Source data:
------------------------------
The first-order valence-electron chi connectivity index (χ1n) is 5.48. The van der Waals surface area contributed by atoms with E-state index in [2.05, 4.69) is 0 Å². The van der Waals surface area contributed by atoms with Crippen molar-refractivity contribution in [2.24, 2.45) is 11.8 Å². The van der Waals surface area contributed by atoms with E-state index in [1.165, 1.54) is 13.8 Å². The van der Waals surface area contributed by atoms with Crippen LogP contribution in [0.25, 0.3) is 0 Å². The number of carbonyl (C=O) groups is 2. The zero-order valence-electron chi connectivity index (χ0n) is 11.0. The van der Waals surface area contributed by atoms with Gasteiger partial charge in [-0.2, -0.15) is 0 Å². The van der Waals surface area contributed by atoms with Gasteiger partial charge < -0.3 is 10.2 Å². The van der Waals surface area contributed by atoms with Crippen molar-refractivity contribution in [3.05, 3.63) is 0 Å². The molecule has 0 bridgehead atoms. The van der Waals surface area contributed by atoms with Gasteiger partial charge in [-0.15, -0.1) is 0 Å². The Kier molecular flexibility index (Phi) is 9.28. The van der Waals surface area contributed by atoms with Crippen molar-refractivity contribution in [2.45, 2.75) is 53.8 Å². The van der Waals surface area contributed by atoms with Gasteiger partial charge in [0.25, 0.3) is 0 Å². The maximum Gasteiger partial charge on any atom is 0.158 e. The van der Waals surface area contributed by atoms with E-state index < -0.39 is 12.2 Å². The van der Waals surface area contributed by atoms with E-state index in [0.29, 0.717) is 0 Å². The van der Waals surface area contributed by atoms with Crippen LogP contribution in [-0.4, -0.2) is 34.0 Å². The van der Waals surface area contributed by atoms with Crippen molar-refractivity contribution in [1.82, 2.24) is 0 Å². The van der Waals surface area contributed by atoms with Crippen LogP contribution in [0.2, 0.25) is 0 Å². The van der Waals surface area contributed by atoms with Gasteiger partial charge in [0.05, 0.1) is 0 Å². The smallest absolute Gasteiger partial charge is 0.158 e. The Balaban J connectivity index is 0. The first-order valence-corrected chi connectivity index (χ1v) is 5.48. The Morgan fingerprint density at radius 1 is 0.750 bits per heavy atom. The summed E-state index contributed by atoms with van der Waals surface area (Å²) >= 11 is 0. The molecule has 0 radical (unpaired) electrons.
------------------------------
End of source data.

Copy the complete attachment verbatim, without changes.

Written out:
The first-order valence-electron chi connectivity index (χ1n) is 5.48. The van der Waals surface area contributed by atoms with E-state index in [2.05, 4.69) is 0 Å². The van der Waals surface area contributed by atoms with Crippen molar-refractivity contribution in [2.24, 2.45) is 11.8 Å². The van der Waals surface area contributed by atoms with E-state index in [1.165, 1.54) is 13.8 Å². The van der Waals surface area contributed by atoms with Crippen LogP contribution in [0.25, 0.3) is 0 Å². The number of carbonyl (C=O) groups is 2. The zero-order valence-electron chi connectivity index (χ0n) is 11.0. The van der Waals surface area contributed by atoms with Gasteiger partial charge in [-0.2, -0.15) is 0 Å². The van der Waals surface area contributed by atoms with Gasteiger partial charge < -0.3 is 10.2 Å². The van der Waals surface area contributed by atoms with Crippen molar-refractivity contribution in [3.05, 3.63) is 0 Å². The molecule has 0 bridgehead atoms. The van der Waals surface area contributed by atoms with Gasteiger partial charge in [-0.15, -0.1) is 0 Å². The Kier molecular flexibility index (Phi) is 9.28. The van der Waals surface area contributed by atoms with Crippen molar-refractivity contribution in [2.45, 2.75) is 53.8 Å². The van der Waals surface area contributed by atoms with Gasteiger partial charge in [0.25, 0.3) is 0 Å². The maximum Gasteiger partial charge on any atom is 0.158 e. The van der Waals surface area contributed by atoms with E-state index < -0.39 is 12.2 Å². The van der Waals surface area contributed by atoms with E-state index in [0.29, 0.717) is 0 Å². The van der Waals surface area contributed by atoms with Crippen LogP contribution in [-0.4, -0.2) is 34.0 Å². The van der Waals surface area contributed by atoms with Crippen molar-refractivity contribution in [1.82, 2.24) is 0 Å². The van der Waals surface area contributed by atoms with Crippen LogP contribution in [0.2, 0.25) is 0 Å². The van der Waals surface area contributed by atoms with Gasteiger partial charge in [0.05, 0.1) is 0 Å². The smallest absolute Gasteiger partial charge is 0.158 e. The Balaban J connectivity index is 0. The first-order valence-corrected chi connectivity index (χ1v) is 5.48. The Morgan fingerprint density at radius 1 is 0.750 bits per heavy atom. The summed E-state index contributed by atoms with van der Waals surface area (Å²) >= 11 is 0. The molecule has 0 radical (unpaired) electrons.